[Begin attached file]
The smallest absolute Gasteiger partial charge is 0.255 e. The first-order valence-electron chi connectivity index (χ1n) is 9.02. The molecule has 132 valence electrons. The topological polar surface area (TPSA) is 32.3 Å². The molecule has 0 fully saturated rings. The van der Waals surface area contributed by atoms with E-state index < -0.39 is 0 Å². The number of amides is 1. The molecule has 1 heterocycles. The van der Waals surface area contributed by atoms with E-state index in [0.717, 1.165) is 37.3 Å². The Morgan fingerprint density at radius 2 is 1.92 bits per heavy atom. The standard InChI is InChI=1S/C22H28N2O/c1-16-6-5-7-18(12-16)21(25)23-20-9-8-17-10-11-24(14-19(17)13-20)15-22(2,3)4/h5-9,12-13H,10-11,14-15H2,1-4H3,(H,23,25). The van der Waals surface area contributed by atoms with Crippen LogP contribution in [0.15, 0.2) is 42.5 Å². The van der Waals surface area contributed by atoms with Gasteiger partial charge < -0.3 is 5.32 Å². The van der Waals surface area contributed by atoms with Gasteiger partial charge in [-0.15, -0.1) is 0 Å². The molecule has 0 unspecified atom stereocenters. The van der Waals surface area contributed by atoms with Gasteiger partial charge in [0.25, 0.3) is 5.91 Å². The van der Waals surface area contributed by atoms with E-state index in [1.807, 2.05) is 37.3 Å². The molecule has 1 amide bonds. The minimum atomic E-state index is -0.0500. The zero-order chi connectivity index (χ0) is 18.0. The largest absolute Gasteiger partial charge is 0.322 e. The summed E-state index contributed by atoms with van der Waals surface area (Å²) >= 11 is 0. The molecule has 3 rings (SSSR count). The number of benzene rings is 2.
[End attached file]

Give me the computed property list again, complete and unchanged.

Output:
The smallest absolute Gasteiger partial charge is 0.255 e. The first-order valence-electron chi connectivity index (χ1n) is 9.02. The molecule has 132 valence electrons. The topological polar surface area (TPSA) is 32.3 Å². The molecule has 0 fully saturated rings. The van der Waals surface area contributed by atoms with E-state index < -0.39 is 0 Å². The number of amides is 1. The molecule has 1 heterocycles. The van der Waals surface area contributed by atoms with E-state index in [0.717, 1.165) is 37.3 Å². The Morgan fingerprint density at radius 2 is 1.92 bits per heavy atom. The standard InChI is InChI=1S/C22H28N2O/c1-16-6-5-7-18(12-16)21(25)23-20-9-8-17-10-11-24(14-19(17)13-20)15-22(2,3)4/h5-9,12-13H,10-11,14-15H2,1-4H3,(H,23,25). The van der Waals surface area contributed by atoms with Crippen LogP contribution in [0.15, 0.2) is 42.5 Å². The van der Waals surface area contributed by atoms with Gasteiger partial charge < -0.3 is 5.32 Å². The van der Waals surface area contributed by atoms with Gasteiger partial charge in [-0.15, -0.1) is 0 Å². The molecule has 0 unspecified atom stereocenters. The van der Waals surface area contributed by atoms with Gasteiger partial charge in [0.25, 0.3) is 5.91 Å². The van der Waals surface area contributed by atoms with E-state index in [1.807, 2.05) is 37.3 Å². The molecule has 1 amide bonds. The minimum atomic E-state index is -0.0500. The zero-order chi connectivity index (χ0) is 18.0. The largest absolute Gasteiger partial charge is 0.322 e. The summed E-state index contributed by atoms with van der Waals surface area (Å²) >= 11 is 0. The molecule has 3 rings (SSSR count). The number of benzene rings is 2.